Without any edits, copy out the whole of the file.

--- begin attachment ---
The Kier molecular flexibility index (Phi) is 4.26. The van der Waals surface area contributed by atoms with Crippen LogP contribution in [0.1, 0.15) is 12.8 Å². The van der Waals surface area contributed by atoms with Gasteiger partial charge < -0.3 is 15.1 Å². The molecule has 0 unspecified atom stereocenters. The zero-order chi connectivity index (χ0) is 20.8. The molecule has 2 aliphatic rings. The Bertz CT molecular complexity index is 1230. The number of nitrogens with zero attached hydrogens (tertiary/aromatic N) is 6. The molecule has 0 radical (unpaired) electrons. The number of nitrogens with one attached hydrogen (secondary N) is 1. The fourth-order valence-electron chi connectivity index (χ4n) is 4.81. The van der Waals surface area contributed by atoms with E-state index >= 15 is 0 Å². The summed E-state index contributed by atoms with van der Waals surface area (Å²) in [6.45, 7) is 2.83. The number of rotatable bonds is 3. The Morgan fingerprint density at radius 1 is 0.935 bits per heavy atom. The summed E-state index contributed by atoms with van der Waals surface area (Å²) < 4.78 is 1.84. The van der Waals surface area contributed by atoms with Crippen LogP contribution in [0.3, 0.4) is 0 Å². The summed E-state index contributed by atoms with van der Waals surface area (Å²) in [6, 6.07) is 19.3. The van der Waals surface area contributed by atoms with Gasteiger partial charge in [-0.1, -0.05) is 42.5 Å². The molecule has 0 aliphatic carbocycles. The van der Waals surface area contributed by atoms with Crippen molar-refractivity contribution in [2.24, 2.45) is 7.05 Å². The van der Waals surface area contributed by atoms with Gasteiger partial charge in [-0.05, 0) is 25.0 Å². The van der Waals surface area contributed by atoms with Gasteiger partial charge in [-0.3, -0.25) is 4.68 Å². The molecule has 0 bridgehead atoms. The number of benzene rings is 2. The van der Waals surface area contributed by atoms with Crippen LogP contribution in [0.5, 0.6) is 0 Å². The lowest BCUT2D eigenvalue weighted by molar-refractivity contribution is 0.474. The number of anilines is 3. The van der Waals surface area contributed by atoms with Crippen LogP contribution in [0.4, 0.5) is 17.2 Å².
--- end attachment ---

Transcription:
The Kier molecular flexibility index (Phi) is 4.26. The van der Waals surface area contributed by atoms with Crippen LogP contribution in [0.1, 0.15) is 12.8 Å². The van der Waals surface area contributed by atoms with Gasteiger partial charge < -0.3 is 15.1 Å². The molecule has 0 unspecified atom stereocenters. The zero-order chi connectivity index (χ0) is 20.8. The molecule has 2 aliphatic rings. The Bertz CT molecular complexity index is 1230. The number of nitrogens with zero attached hydrogens (tertiary/aromatic N) is 6. The molecule has 0 radical (unpaired) electrons. The number of nitrogens with one attached hydrogen (secondary N) is 1. The fourth-order valence-electron chi connectivity index (χ4n) is 4.81. The van der Waals surface area contributed by atoms with E-state index >= 15 is 0 Å². The summed E-state index contributed by atoms with van der Waals surface area (Å²) in [6.45, 7) is 2.83. The number of rotatable bonds is 3. The Morgan fingerprint density at radius 1 is 0.935 bits per heavy atom. The summed E-state index contributed by atoms with van der Waals surface area (Å²) < 4.78 is 1.84. The van der Waals surface area contributed by atoms with Crippen LogP contribution in [0.3, 0.4) is 0 Å². The summed E-state index contributed by atoms with van der Waals surface area (Å²) in [6, 6.07) is 19.3. The van der Waals surface area contributed by atoms with Gasteiger partial charge in [-0.1, -0.05) is 42.5 Å². The molecule has 0 aliphatic carbocycles. The van der Waals surface area contributed by atoms with Crippen molar-refractivity contribution in [2.24, 2.45) is 7.05 Å². The van der Waals surface area contributed by atoms with Gasteiger partial charge in [-0.05, 0) is 25.0 Å². The van der Waals surface area contributed by atoms with Gasteiger partial charge in [-0.3, -0.25) is 4.68 Å². The molecule has 0 bridgehead atoms. The number of benzene rings is 2. The van der Waals surface area contributed by atoms with Crippen LogP contribution in [0.5, 0.6) is 0 Å². The lowest BCUT2D eigenvalue weighted by molar-refractivity contribution is 0.474. The number of anilines is 3. The van der Waals surface area contributed by atoms with Crippen LogP contribution in [0.4, 0.5) is 17.2 Å².